What you need is to have a qualified property attorney or a Title Company to offer a Title Opinion on the property.

The quickest and probably most affordable route would be to ask a Title Company for a Title Policy to the property and in their process they shoule be able yo find whether there are any other claims to the property.

The surveyor did his part and job to research the necessary recordings in order to locate the boundaries properly and in your case that showed that some more research is necessary for clear title ownership.

Surveyors do not guarantee ownership.

Thank you all for the great insights!

I should have included that I hired a title company and they refused to issue title insurance because of this issue.

I then had a 90 minute conference call with 2 of my attorneys, the owner of the title company, the title company’s researcher, the surveyor. There was no clear path. Only that the deeds are confusing and I probably don’t want to spend the money going through the court system and that there is almost no chance someone will show up and claim ownership.

Does that help guide me on what to do next?


Take the next step in your career, PPI will get you there


Normally, once a tax sale property has been owned several years and deeded to someone else at least once or twice, a title company will write a policy.

Most will convey to a trusting straw dog or associate and lawfully obtain full title by meeting claimant rights thru the test of process instead of costly legal action.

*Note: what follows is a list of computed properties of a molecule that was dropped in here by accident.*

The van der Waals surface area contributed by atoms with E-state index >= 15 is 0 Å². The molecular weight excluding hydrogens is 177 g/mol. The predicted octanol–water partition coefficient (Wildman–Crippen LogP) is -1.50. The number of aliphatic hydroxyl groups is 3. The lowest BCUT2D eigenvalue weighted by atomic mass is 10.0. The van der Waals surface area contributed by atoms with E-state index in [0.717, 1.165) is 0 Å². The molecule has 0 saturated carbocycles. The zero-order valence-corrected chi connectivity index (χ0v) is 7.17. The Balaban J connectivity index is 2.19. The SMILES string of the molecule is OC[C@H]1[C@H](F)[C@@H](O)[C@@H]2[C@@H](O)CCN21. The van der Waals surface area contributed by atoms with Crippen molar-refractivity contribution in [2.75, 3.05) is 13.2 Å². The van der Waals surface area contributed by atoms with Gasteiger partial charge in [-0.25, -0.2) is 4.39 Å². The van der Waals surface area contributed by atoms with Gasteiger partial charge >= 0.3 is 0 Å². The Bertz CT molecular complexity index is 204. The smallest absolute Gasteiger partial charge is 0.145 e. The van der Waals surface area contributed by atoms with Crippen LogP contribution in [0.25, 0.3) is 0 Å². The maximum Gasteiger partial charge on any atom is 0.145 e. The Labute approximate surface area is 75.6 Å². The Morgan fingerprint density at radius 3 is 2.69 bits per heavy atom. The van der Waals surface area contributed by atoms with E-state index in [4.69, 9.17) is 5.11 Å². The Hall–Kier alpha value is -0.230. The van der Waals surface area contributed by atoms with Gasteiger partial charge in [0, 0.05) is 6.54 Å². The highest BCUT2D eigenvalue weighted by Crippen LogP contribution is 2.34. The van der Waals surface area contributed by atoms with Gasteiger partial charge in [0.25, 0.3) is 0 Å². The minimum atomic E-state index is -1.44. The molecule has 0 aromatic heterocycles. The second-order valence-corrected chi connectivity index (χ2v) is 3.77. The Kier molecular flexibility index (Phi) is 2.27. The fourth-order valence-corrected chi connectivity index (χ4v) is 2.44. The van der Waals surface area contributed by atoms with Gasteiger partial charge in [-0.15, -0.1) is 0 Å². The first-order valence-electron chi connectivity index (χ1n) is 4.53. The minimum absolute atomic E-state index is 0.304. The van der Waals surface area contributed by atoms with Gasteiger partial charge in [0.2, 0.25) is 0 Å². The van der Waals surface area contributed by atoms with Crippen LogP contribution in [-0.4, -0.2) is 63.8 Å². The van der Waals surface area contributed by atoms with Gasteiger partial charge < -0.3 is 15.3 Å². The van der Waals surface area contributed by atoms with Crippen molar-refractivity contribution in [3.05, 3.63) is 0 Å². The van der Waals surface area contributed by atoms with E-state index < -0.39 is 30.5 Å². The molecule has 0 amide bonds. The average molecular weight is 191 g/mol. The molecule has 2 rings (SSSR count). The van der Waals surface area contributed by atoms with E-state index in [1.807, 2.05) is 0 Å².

Option: if you are confident no one will ever challenge you, then look up the adverse possession statute in your state.  Check with your attorney to make sure you are following the criteria, and after many years you will have a case for clear title action you can take to court pretty much unchallenged.  If your predecessors in possession of the land were meeting those criteria the time could be shorter, but I don't know how the tax sale interacts with that.


I wouldn't do any more until the redemption period has passed, you probably already knew this if you are talking with title people, there is a period the land can be reclaimed by the delinquent owner. A quick search shows up to 4 years from the lien date in NY. There are many variables depending on location and notice to the length of this period. 

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Where in NY is the property? What county.

As others have noted, I suggest you get an Abstract of Title then have a surveyor review it.

Sullivan County.

I have a new Abstract of Title.

It shows a chain of title that starts in 1970 for the tax lot. It includes deeds prior to 1970, but they are not specific to my tax lot (that is, they don't include everything in my lot and nothing else).

I think that is why the deed in 1970 does not unambiguously include all the land in the the current tax lot.

Does that make it easier to figure out how to fix this?



Contact me direct and maybe I can be of help.

Duane Frymire, LS, EJD

  [email protected]